Dunlop says she wants to help Yukoners achieve their best lives and bring the territory out of the pandemic.
With the Federal Election boiling away across Canada, Yukon's Conservative Candidate is making herself known to the public.
Long-time Yukoner Barbara Dunlop says she's ready to represent Yukoners on the federal stage, bringing her experience from the public sector to help her if she's elected. Dunlop previously specialized in business development, with a best-selling series of romance novels as well.
The Conservative candidate sat down with RUSH News' John Kennedy to discuss the campaign and some of the main issues that will be debated throughout the election.
What was the nomination process like after the Conservative party announced they had dropped their previous candidate?
"I was recommended by the local conservative party to the national campaign, the national campaign did their usual vetting of the candidates and approved me. That's how I ended up with my name on the ballot. Running at the federal level is a new thing for me, I have previous experience with the Yukon Government. I have significant experience in Government and my time as a cabinet policy analyst with YG gave me a lot of experience in the decision-making process."
There's a very noticeable housing crisis in the country, and particularly in the Yukon. How can you, as MP, work to ensure that the territory's housing concerns are heard by the Federal Government for those who need affordable rental housing, and first-time homebuyers as well?
"Under Canada's rescue plan, the platform of the Conservative Party of Canada, there is a northern housing strategy. What is exciting for me about the platform, in general, is the provisions for partnerships with the Yukon and the provisions for respectful relationships. The party will be looking at working with jurisdictions to see how particular problems with those jurisdictions can be solved. For myself, I was the director of the branch of the Yukon Government that undertook the trade negotiations across Canada. I have some experience with framing Yukon issues and presenting those issues to people in Ottawa and southern Canada and helping them understand the unique context of the Yukon."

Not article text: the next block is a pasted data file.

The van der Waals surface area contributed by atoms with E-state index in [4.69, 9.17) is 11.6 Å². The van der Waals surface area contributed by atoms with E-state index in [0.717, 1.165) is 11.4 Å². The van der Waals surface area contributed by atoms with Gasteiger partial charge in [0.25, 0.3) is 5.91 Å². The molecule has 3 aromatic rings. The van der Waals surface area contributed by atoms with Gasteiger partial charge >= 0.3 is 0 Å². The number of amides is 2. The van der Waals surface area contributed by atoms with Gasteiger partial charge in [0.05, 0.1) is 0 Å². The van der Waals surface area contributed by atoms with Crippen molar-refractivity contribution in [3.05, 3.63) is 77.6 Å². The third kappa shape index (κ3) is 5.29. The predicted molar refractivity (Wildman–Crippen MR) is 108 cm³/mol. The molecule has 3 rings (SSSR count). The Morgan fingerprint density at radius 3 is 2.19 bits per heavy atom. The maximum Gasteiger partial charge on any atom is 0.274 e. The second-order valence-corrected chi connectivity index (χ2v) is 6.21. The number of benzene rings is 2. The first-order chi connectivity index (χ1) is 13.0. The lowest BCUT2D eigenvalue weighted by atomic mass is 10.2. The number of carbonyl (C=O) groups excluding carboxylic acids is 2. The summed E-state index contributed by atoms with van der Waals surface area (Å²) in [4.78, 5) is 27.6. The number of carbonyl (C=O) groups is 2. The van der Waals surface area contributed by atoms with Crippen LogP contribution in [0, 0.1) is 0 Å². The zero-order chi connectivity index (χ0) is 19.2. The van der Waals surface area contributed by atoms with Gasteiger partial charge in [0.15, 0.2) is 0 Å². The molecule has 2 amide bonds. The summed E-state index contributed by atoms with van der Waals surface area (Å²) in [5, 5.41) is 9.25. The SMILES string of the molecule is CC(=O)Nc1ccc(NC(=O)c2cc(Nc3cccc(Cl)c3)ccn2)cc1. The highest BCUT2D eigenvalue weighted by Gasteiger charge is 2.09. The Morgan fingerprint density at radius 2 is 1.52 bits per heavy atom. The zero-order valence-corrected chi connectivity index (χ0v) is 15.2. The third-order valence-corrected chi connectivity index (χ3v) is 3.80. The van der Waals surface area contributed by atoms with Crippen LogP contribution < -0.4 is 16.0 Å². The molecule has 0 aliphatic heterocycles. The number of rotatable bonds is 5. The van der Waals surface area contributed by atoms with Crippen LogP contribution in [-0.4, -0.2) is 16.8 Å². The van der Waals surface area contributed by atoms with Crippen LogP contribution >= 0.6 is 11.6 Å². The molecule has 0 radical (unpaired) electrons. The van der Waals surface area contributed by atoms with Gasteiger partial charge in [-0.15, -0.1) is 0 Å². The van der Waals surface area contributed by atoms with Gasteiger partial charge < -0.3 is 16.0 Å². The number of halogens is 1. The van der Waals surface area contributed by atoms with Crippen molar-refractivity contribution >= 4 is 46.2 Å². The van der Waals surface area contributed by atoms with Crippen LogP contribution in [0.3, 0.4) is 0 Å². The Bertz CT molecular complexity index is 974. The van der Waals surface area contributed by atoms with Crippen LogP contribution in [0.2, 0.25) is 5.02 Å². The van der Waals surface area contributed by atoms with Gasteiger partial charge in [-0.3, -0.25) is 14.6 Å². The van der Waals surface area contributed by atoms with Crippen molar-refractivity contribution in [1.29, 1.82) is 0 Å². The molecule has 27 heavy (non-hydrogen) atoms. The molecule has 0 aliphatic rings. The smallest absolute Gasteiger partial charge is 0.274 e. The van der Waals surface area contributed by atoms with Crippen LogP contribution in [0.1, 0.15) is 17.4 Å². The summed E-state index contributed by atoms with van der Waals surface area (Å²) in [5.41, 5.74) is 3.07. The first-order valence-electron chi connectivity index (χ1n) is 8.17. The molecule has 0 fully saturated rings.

Climate change is an issue that is extremely prevalent in the north. What steps are you expecting the Conservative government to take to help the territory come out on the right side of the climate crisis?
"There's no denying climate change. There are, in the Canada recovery plan, provisions for innovation and a robust section on climate change. From the perspective of the Yukon, we need to be looking at local solutions so that we can reduce our carbon footprint. There's been a lot of interest in electric cars, but at the same time, we have a fairly precarious electricity grid here. We've all enjoyed the blackouts together, so in the plan, there is a large project for renewable energy in the Yukon. I think that will help us stabilize our energy grid and make that move towards electric cars."
As our MP, what would you do to ensure public health is at the forefront of your agenda and that healthcare needs and basic access to healthcare services are available for even the most remote communities?
"In the Conservative Party Platform, there is an increase of $60 billion to healthcare. There is a focus on mental health, a focus on having jurisdictions deliver healthcare in the way that makes the most sense for their jurisdictions. There is significant support for healthcare going forward."
How will you work as MP to ensure that the Yukon emerges from the pandemic relatively unscathed with support from Ottawa?
"As we turn the corner, one of the next things we need to focus on is improving the economy in the Yukon. In my previous position as Director of Business and Industry Development with the Yukon Government, I worked with industry organizations and individual businesses. A lot of our focus was on individualized supports from Government to businesses depending on what they needed. Whether they were an individual start-up or a mining organization, we worked with them and tried to be flexible. At the federal level, infrastructure is one of the most important pieces we could bring to ensure safety is at the forefront.
One of the main topics of discussion for this election is reconciliation with Indigenous Canadians. What can you do to ensure progress towards reconciliation continues in the territory?
"Everything has to be First Nations-led. We've all been alerted to some of the horrific backgrounds of residential schools and as we move forward, I would be seeking to talk to Yukon's First Nations to understand what supports they would need and how I can get that for them."
Dunlop says Yukoners deserve authentic representation in Ottawa, straight talk representing Yukon interests, and optimism for the future.